Book Review: Church Planting Movements, by David Garrison

church planting movement

David Garrison, Church Planting Movements: How God Is Redeeming a Lost World. WIGTake Resources, 2004. 360 pages.

David Garrison paints a compelling picture for how God may be working among the nations to bring many to himself through Church Planting Movements (hereafter CPM). That’s the simple goal of his popular book: Church Planting Movements: How God Is Redeeming a Lost World. The book is divided into two parts. The first half gives some definitions and introduction, and then looks at several CPMs around the world. The second half guides the reader as they pursue CPMs. 

For the most part, Garrison claims to be descriptive in his examination of CPMs around the world. At the same time, he does devote two chapters to various characteristics that are present in all or most CPMs. These chapters are heavily didactic, and seem to say that CPMs can be re-created. 

I have many concerns with this book, even as I appreciated some of its lessons. In missions circles, the rhetoric around CPMs often gets heated. So I must say at the start: I’m discussing Garrison’s words as a fellow brother in Christ. Garrison earnestly desires for the nations to erupt in praise to God and to see healthy churches planted among all peoples. We share in this desire, even if we differ on the best and most biblical approach.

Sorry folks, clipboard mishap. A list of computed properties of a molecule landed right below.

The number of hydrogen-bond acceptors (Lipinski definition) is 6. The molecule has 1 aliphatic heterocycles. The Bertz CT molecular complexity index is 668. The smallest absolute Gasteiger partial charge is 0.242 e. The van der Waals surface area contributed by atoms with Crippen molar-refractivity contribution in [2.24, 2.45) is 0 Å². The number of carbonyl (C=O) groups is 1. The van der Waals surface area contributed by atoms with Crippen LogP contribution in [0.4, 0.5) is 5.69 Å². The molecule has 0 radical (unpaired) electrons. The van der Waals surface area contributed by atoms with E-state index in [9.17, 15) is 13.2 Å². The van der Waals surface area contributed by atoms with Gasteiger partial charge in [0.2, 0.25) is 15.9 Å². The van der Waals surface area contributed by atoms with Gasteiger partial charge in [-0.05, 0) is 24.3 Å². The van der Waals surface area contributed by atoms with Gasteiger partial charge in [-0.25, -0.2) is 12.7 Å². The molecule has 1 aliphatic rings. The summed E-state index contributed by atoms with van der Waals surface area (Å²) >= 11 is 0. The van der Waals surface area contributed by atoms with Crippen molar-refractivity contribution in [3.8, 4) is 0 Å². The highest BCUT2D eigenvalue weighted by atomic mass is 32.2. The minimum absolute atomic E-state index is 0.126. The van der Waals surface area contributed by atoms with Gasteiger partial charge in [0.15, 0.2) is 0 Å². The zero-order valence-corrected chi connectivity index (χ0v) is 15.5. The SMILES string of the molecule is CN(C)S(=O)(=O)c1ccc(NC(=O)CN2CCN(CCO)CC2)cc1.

Let’s start with the positives.


1. Garrison celebrates prayer.

Even overseas gospel workers are tempted to grow lazy in our prayer lives. But personal holiness and fervent prayer should be non-negotiable for anyone who hopes to work in ministry. 

Garrison tells a story of a brother who led a CPM in China and was committed to a minimum of two hours daily in prayer. I don’t agree with everything in the CPM model—nor am I going to prescribe a certain amount of time gospel workers must spend in prayer each day. Nonetheless, it’s evident that the Lord loves to mightily answer the prayers of his people. 

I think of some of our dearest friends, a family with another organization who had a similar commitment to spend at least an hour per day in prayer and Bible reading. They passionately embraced CPM methodology. Though we disagree, our shared commitment to Christ has laid a foundation for deep mutual love and respect. 

2. Garrison celebrates indigenous believers.